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Learning what it means to be human
beetle

Last week I came within a few inches of putting my hand on a rat snake that had wound itself around my outside faucet. After the startle, I stood and marveled at the sinuous curves, the gravity-defying balance. The same day a tree frog jumped over the threshold of the back door, jumped just once and stayed there long enough for me to notice his outlandishly large feet before gently shooing him back outside. A few days before, as I walked around the yard after dark, I ran up a small rabbit from beneath the holly shrubs and watched him run-hop in such a way that he could have been propelled by coils.

On Saturday, I took my great-nephew, Jackson, and one of his friends on a walk around the small town where he lives. We followed the sidewalk past the deserted bank building, the post office and the American flag flapping briskly in the summer breeze over a flower bed. “Look!” one of them cried and pointed at our feet where a beetle lay dead. A long black horn extended from his head, his green shell was mottled with black shapes that could be Rorschach blots. He sprawled on his back in the midst of a throng of scurrying ants.

On Tuesday, once again out walking — but this time alone — I happened upon another unusual insect, a large moth, wider than my index finger is long. Golden yellow with its own set of splotches, rusty brown. I tried to get her to climb on to my finger, but she refused, edging delicately away and scattering wing powder as she went, a centimeter at a time.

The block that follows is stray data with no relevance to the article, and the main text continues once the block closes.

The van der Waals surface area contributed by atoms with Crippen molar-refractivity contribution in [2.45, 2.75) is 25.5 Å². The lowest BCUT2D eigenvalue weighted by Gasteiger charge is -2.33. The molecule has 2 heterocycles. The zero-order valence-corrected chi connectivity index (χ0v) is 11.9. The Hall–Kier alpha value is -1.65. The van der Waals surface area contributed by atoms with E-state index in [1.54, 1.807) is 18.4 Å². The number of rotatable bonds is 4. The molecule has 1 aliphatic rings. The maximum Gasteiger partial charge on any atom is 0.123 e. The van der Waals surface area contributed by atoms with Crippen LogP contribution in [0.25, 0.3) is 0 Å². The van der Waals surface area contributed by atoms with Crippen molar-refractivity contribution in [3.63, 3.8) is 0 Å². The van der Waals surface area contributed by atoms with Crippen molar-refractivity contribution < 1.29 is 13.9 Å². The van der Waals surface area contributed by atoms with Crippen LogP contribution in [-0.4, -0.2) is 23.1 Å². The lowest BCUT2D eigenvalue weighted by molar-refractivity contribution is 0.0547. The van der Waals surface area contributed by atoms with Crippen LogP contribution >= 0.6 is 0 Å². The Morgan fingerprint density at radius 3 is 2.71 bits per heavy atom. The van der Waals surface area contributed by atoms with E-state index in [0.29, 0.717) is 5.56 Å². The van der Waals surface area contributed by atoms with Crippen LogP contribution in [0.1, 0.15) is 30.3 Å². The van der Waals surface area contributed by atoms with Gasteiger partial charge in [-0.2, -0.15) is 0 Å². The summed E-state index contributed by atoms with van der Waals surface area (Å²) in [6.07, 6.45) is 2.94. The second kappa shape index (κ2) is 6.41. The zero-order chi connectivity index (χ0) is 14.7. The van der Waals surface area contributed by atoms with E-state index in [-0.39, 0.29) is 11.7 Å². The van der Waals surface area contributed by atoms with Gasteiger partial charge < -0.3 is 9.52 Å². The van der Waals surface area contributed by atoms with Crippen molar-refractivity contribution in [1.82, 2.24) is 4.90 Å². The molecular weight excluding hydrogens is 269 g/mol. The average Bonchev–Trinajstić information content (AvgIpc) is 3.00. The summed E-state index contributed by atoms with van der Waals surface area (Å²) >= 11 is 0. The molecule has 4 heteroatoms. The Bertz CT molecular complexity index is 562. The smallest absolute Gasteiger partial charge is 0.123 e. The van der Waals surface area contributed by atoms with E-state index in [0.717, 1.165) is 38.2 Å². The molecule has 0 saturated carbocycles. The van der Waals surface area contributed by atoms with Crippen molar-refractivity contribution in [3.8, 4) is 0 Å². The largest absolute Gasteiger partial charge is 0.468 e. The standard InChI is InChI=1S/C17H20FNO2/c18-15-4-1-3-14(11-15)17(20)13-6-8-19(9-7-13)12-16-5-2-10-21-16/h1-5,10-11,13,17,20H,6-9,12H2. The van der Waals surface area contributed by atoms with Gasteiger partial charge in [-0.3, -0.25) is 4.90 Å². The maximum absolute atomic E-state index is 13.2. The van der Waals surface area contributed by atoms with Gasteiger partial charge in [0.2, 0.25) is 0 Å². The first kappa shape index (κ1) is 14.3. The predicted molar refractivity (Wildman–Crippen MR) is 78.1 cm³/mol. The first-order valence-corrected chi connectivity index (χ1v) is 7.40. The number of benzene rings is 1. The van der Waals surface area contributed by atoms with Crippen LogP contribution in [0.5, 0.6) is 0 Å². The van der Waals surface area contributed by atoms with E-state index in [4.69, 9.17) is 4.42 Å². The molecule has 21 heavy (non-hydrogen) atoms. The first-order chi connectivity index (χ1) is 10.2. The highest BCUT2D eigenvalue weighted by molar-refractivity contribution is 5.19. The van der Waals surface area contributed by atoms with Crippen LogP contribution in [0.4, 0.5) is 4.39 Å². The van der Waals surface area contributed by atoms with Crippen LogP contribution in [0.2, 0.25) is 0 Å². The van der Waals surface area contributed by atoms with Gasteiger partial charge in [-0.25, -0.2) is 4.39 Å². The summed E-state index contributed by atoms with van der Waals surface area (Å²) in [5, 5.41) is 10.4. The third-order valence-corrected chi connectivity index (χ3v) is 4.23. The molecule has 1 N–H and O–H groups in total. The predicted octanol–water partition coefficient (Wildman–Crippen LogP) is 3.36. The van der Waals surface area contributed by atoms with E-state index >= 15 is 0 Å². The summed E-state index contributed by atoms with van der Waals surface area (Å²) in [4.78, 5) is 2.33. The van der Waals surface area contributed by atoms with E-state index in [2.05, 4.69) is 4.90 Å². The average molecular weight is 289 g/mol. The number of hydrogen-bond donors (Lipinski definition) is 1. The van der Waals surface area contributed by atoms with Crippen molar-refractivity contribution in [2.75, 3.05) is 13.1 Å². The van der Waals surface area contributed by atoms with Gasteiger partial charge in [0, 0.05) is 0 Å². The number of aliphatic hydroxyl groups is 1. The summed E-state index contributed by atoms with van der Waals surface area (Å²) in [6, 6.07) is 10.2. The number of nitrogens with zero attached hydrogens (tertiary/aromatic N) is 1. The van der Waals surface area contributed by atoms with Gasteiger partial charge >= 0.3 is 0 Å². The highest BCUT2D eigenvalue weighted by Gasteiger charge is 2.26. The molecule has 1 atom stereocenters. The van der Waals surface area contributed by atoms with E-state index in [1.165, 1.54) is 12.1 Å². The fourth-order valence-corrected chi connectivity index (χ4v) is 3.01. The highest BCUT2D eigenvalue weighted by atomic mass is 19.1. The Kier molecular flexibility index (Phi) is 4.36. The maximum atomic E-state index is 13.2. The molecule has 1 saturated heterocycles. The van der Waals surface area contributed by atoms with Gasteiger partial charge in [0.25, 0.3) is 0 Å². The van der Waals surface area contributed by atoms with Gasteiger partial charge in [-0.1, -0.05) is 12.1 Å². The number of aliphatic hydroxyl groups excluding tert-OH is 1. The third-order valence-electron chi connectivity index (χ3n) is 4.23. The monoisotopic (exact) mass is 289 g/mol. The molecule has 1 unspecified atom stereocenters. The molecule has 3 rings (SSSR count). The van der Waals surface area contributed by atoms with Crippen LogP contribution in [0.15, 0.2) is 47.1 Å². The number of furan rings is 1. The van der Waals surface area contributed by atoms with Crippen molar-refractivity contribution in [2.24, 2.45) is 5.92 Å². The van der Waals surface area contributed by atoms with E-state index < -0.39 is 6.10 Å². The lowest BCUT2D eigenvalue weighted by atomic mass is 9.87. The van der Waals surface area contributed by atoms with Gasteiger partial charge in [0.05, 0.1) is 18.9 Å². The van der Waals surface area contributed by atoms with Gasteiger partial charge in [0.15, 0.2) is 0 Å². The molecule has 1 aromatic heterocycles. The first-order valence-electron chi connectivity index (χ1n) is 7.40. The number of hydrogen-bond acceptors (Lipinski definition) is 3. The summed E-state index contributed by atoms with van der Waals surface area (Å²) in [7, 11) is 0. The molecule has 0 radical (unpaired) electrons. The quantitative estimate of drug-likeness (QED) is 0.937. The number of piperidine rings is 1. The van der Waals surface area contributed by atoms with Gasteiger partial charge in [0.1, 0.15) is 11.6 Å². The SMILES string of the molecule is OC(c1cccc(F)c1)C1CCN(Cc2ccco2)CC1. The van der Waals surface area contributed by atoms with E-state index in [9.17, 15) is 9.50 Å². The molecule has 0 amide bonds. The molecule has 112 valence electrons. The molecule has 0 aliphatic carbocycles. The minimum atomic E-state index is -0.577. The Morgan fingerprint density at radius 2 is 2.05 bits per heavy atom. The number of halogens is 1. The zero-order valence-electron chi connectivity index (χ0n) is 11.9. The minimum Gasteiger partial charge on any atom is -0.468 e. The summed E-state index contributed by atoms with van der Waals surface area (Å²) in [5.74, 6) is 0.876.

All of them — the beetle, the moth, the snake, the frog, the rabbit — such ordinary creatures. But their ordinariness did not keep them from grabbing my attention and taking my breath.

Ordinary. As I type the word I am reminded that, in the church year, this — these months of heat and humidity, of planting and looking toward harvest, of long days and clear-sky nights — are a part of Ordinary Time, the days between Pentecost and Advent set aside for everyday living. The use of the word “ordinary” doesn’t connote plain or common, but “ordered for” or, more convicting, “ordained to.” That is, these days, these months place a calling upon our lives to examine the quotidian tasks of eating and sleeping, bathing and cleaning, walking and resting as acts that answer the question, “What does it mean to be human?”

They turn tasting a tomato sandwich on white bread into communion and diving under an advancing wave into baptism and turning a dead beetle onto his feet an act of compassion. They turn sunrises and sunsets and meteor showers into manifestations of divine whimsy. They turn the harried and hurried into the holy.

A few months ago, my niece gave birth to her first child and I was fortunate enough to be present. I watched the nurses, the doctor, moving calmly about the room, speaking in what I could only think of as dulcet tones. I watched Kirck, attentive and calm, soon to be a father and with no idea what that change in status would mean. And I watched Kate, so strong, so ready.

Adria Jane Viana arrived with a squenched face and clenched fists. She came with 10 fingers and 10 toes and two eyes that blinked tightly in the dim light that, to her, was extraordinarily bright. She was born a perfectly ordinary human.

Which is, of course, exactly that for which we had hoped. And prayed. And waited with such anticipation that, if one did not know otherwise, one would have thought that she was the first human rather than simply the most recent of millions and millions of others.

A perfectly ordinary human, ordained to being born here, now, into this family, this circle of love and memories and unavoidable expectations.

And because of that, she grabbed my attention and took my breath away.